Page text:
Mandelson is no kind of leader

Left alone in power, this obedient courtier would wither like a salted snail

The debate over the possibility of a Mandelson premiership remains little more than a Westminster parlour game but a number of figures are now openly touting the Business Secretary as an alternative Prime Minister.

Dr Peter Slowe, the newly-elected chairman of the Labour Finance and Industry group, was the first off the mark, arguing: "Mandelson is the only one with the clout, intellect and charisma who could realistically take on the Tories and win."

And the venerable William Rees-Mogg writes in the Times today:

"Lord Mandelson is the frontrunner; the worse the problems become, the stronger he will be. Like his grandfather, Herbert Morrison, who was the boss of London Labour politics for about 25 years, Peter Mandelson combines political skills with an entrepreneurial approach. His capacity for changing politics is like that of a major entrepreneur revolutionising an industry. It is hard to think of a political performance equal to Lord Mandelson's past 12 months. Many people go from hero to zero; Mandelson has gone from zero to hero. He appears to be the only Labour politician with the force of personality to change the bleak political weather."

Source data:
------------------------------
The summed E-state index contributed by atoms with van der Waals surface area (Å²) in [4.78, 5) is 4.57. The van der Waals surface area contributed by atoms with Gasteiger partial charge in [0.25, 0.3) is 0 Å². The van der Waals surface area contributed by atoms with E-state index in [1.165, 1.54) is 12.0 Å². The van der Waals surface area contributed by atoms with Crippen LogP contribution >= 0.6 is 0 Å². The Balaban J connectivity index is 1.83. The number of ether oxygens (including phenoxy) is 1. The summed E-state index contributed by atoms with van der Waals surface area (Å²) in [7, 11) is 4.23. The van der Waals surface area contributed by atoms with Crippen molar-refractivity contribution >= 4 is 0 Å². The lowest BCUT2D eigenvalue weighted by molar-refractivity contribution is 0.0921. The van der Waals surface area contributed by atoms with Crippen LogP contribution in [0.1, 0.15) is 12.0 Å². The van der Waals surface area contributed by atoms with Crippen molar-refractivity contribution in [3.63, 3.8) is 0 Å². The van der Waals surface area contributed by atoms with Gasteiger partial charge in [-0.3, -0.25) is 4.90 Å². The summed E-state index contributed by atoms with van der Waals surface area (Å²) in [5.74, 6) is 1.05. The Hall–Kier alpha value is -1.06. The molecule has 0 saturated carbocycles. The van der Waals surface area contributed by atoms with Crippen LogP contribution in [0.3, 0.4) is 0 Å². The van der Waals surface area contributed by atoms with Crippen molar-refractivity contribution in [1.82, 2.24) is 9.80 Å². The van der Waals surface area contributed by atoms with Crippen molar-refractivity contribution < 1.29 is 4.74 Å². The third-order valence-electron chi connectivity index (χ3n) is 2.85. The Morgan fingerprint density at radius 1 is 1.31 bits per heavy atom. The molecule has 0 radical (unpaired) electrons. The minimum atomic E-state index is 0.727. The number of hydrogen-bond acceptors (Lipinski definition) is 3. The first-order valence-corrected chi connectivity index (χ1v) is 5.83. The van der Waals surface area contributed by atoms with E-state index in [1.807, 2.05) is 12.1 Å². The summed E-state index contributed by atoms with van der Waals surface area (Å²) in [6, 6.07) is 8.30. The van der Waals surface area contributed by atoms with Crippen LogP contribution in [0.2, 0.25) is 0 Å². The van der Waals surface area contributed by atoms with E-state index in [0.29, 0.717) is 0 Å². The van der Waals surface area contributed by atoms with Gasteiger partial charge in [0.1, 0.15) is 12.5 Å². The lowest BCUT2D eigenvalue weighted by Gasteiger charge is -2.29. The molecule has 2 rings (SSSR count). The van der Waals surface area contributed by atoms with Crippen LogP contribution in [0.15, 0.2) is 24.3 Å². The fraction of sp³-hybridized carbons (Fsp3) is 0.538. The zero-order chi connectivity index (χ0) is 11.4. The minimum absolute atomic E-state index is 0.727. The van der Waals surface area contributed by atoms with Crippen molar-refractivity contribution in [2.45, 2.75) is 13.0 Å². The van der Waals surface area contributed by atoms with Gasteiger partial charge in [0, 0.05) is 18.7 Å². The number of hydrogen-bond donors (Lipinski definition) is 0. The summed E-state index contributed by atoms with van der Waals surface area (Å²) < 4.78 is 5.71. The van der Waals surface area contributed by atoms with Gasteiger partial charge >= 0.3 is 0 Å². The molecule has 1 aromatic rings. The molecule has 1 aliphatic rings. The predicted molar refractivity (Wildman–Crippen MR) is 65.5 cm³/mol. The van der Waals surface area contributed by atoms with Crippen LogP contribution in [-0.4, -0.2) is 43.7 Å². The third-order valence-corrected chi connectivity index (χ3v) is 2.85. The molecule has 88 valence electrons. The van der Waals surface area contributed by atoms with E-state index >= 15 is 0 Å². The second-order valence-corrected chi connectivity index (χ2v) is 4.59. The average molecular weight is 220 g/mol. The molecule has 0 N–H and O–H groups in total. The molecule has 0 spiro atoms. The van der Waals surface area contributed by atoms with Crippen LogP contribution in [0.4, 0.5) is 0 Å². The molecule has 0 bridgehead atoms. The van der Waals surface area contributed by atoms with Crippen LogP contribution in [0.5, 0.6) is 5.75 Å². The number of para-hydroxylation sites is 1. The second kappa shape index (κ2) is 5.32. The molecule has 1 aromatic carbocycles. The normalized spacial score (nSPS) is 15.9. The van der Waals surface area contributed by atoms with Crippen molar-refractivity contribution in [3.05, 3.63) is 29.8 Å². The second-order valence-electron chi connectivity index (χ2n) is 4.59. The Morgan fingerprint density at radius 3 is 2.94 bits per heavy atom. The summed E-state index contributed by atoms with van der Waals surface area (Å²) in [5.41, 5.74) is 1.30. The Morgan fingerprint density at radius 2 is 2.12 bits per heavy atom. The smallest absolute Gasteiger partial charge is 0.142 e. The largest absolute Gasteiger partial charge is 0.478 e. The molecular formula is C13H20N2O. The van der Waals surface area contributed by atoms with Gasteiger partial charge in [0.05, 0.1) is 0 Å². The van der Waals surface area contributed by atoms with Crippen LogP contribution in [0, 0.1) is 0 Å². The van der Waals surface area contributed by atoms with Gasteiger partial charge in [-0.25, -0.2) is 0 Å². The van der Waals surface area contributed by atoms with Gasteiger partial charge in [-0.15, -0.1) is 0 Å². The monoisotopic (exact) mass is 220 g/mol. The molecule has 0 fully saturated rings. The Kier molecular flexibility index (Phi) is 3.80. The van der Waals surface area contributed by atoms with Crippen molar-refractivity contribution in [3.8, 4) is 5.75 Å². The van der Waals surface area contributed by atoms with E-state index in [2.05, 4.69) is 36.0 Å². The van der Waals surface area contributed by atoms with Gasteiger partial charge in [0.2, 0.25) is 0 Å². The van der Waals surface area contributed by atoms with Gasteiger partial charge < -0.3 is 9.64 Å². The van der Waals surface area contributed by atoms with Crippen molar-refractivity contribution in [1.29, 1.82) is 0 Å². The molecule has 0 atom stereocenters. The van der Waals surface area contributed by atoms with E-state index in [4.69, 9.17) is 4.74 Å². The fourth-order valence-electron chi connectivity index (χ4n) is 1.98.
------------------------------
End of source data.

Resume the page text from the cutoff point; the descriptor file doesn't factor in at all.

Such pocket hagiographies conveniently ignore Mandelson's humiliating climbdown over the part-privatisation of Royal Mail and the public's stubborn refusal to embrace Westminster's prodigal son.

The technical obstacles to a Mandelson premiership may soon be removed through Jack Straw's amendment allowing life peers to relinquish their seats, but the political obstacles remain considerable.

Many of those who discuss the Labour leadership most vigorously continue to do so without reference to the party's electoral college, under which the affiliated trade unions hold a third of the votes. There has, to put it mildly, never been a pro-Mandelson faction in the TUC but his attempt to sell a minority stake in Royal Mail has ensured that any lone supporters will be lying low.

Yet more than this, the belief that Mandelson is well equipped to become Prime Minister represents a fundamental misreading of his life and career.

Mandelson was astute and self-critical enough to recognise early on that he was no kind of leader. Instead, he made it his mission, his raison d'être to serve those who were. His relationship with successive Labour leaders, from Kinnock to Blair and finally Brown, pays testament to this.

The reason why Brown is intensely relaxed about Mandelson's status as de facto deputy prime minister is that he more than most knows that what Mandelson craves is access and influence, not the chance to lead. There is no hidden agenda behind his fierce defence of Brown's leadership in yesterday's News of the World.